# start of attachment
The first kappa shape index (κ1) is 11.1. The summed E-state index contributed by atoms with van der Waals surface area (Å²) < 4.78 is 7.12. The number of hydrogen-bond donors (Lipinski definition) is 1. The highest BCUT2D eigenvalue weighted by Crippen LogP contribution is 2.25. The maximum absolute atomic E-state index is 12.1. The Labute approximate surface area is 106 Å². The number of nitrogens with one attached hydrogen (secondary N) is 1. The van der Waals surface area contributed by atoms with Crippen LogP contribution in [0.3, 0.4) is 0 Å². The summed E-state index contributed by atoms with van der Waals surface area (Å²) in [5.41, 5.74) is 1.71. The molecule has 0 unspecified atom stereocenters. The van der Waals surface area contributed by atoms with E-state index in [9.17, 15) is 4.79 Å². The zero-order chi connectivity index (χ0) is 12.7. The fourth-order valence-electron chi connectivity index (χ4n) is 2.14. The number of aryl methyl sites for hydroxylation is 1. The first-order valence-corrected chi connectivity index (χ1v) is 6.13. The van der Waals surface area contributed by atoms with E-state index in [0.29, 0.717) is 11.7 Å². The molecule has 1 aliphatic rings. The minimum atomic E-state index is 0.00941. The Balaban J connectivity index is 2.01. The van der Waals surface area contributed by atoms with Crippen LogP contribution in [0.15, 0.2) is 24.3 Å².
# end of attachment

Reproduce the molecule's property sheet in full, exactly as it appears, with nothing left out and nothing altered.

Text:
The first kappa shape index (κ1) is 11.1. The summed E-state index contributed by atoms with van der Waals surface area (Å²) < 4.78 is 7.12. The number of hydrogen-bond donors (Lipinski definition) is 1. The highest BCUT2D eigenvalue weighted by Crippen LogP contribution is 2.25. The maximum absolute atomic E-state index is 12.1. The Labute approximate surface area is 106 Å². The number of nitrogens with one attached hydrogen (secondary N) is 1. The van der Waals surface area contributed by atoms with Crippen LogP contribution in [0.3, 0.4) is 0 Å². The summed E-state index contributed by atoms with van der Waals surface area (Å²) in [5.41, 5.74) is 1.71. The molecule has 0 unspecified atom stereocenters. The van der Waals surface area contributed by atoms with E-state index in [9.17, 15) is 4.79 Å². The zero-order chi connectivity index (χ0) is 12.7. The fourth-order valence-electron chi connectivity index (χ4n) is 2.14. The number of aryl methyl sites for hydroxylation is 1. The first-order valence-corrected chi connectivity index (χ1v) is 6.13. The van der Waals surface area contributed by atoms with E-state index in [0.29, 0.717) is 11.7 Å². The molecule has 1 aliphatic rings. The minimum atomic E-state index is 0.00941. The Balaban J connectivity index is 2.01. The van der Waals surface area contributed by atoms with Crippen LogP contribution in [0.15, 0.2) is 24.3 Å².